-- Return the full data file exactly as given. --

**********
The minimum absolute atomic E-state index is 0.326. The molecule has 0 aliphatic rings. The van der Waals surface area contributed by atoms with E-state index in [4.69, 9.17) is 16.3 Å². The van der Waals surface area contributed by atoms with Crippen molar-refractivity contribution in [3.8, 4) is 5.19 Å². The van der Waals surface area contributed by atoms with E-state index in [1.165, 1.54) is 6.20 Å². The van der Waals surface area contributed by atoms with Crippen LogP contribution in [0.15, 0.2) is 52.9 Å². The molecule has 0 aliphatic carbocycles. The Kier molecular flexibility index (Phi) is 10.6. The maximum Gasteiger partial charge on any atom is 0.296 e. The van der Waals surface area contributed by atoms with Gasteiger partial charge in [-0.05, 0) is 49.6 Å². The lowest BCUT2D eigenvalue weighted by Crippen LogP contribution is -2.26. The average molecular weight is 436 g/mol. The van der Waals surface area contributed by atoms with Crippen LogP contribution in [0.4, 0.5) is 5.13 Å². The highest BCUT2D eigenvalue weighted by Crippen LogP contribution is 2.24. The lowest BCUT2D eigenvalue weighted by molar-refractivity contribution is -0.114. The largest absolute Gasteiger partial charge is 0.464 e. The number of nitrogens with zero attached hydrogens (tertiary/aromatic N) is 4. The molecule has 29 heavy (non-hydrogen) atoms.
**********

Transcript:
The minimum absolute atomic E-state index is 0.326. The molecule has 0 aliphatic rings. The van der Waals surface area contributed by atoms with E-state index in [4.69, 9.17) is 16.3 Å². The van der Waals surface area contributed by atoms with Crippen molar-refractivity contribution in [3.8, 4) is 5.19 Å². The van der Waals surface area contributed by atoms with E-state index in [1.165, 1.54) is 6.20 Å². The van der Waals surface area contributed by atoms with Crippen LogP contribution in [0.15, 0.2) is 52.9 Å². The molecule has 0 aliphatic carbocycles. The Kier molecular flexibility index (Phi) is 10.6. The maximum Gasteiger partial charge on any atom is 0.296 e. The van der Waals surface area contributed by atoms with Gasteiger partial charge in [-0.05, 0) is 49.6 Å². The lowest BCUT2D eigenvalue weighted by Crippen LogP contribution is -2.26. The average molecular weight is 436 g/mol. The van der Waals surface area contributed by atoms with Crippen LogP contribution in [0.4, 0.5) is 5.13 Å². The highest BCUT2D eigenvalue weighted by Crippen LogP contribution is 2.24. The lowest BCUT2D eigenvalue weighted by molar-refractivity contribution is -0.114. The largest absolute Gasteiger partial charge is 0.464 e. The number of nitrogens with zero attached hydrogens (tertiary/aromatic N) is 4. The molecule has 29 heavy (non-hydrogen) atoms.